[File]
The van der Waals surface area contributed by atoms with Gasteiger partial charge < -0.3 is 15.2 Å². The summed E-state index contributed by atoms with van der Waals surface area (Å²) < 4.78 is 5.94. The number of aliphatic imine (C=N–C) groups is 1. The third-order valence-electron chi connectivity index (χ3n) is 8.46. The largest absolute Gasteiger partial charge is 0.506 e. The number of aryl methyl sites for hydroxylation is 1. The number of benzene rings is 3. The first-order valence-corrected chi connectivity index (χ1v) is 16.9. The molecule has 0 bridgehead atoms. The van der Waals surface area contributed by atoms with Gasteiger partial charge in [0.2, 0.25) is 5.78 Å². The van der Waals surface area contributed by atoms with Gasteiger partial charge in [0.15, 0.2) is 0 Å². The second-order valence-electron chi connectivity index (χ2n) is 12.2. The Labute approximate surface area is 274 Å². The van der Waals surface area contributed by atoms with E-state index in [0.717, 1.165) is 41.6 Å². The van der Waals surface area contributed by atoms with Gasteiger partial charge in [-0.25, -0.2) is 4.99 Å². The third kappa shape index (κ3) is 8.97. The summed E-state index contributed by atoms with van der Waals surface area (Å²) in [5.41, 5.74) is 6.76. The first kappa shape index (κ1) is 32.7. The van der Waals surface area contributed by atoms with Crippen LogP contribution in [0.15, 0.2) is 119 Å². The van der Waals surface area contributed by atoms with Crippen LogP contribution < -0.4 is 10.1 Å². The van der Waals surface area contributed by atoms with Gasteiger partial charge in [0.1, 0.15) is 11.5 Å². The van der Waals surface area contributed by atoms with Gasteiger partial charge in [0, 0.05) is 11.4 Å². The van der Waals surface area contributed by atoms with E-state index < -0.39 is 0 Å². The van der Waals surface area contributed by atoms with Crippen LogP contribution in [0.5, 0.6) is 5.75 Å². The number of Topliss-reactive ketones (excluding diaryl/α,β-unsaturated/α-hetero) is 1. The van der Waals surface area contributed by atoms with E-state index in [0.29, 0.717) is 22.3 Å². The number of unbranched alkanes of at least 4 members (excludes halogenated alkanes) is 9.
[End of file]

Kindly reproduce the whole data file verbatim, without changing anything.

The van der Waals surface area contributed by atoms with Gasteiger partial charge < -0.3 is 15.2 Å². The summed E-state index contributed by atoms with van der Waals surface area (Å²) < 4.78 is 5.94. The number of aliphatic imine (C=N–C) groups is 1. The third-order valence-electron chi connectivity index (χ3n) is 8.46. The largest absolute Gasteiger partial charge is 0.506 e. The number of aryl methyl sites for hydroxylation is 1. The number of benzene rings is 3. The first-order valence-corrected chi connectivity index (χ1v) is 16.9. The molecule has 0 bridgehead atoms. The van der Waals surface area contributed by atoms with Gasteiger partial charge in [0.2, 0.25) is 5.78 Å². The van der Waals surface area contributed by atoms with Gasteiger partial charge in [0.15, 0.2) is 0 Å². The second-order valence-electron chi connectivity index (χ2n) is 12.2. The Labute approximate surface area is 274 Å². The van der Waals surface area contributed by atoms with E-state index in [0.717, 1.165) is 41.6 Å². The van der Waals surface area contributed by atoms with Gasteiger partial charge in [-0.25, -0.2) is 4.99 Å². The third kappa shape index (κ3) is 8.97. The summed E-state index contributed by atoms with van der Waals surface area (Å²) in [5.41, 5.74) is 6.76. The first kappa shape index (κ1) is 32.7. The van der Waals surface area contributed by atoms with Crippen LogP contribution in [0.15, 0.2) is 119 Å². The van der Waals surface area contributed by atoms with Crippen LogP contribution < -0.4 is 10.1 Å². The van der Waals surface area contributed by atoms with Gasteiger partial charge in [0.1, 0.15) is 11.5 Å². The van der Waals surface area contributed by atoms with Gasteiger partial charge in [0, 0.05) is 11.4 Å². The van der Waals surface area contributed by atoms with E-state index < -0.39 is 0 Å². The van der Waals surface area contributed by atoms with Crippen LogP contribution in [0.5, 0.6) is 5.75 Å². The number of Topliss-reactive ketones (excluding diaryl/α,β-unsaturated/α-hetero) is 1. The van der Waals surface area contributed by atoms with E-state index in [0.29, 0.717) is 22.3 Å². The number of unbranched alkanes of at least 4 members (excludes halogenated alkanes) is 9.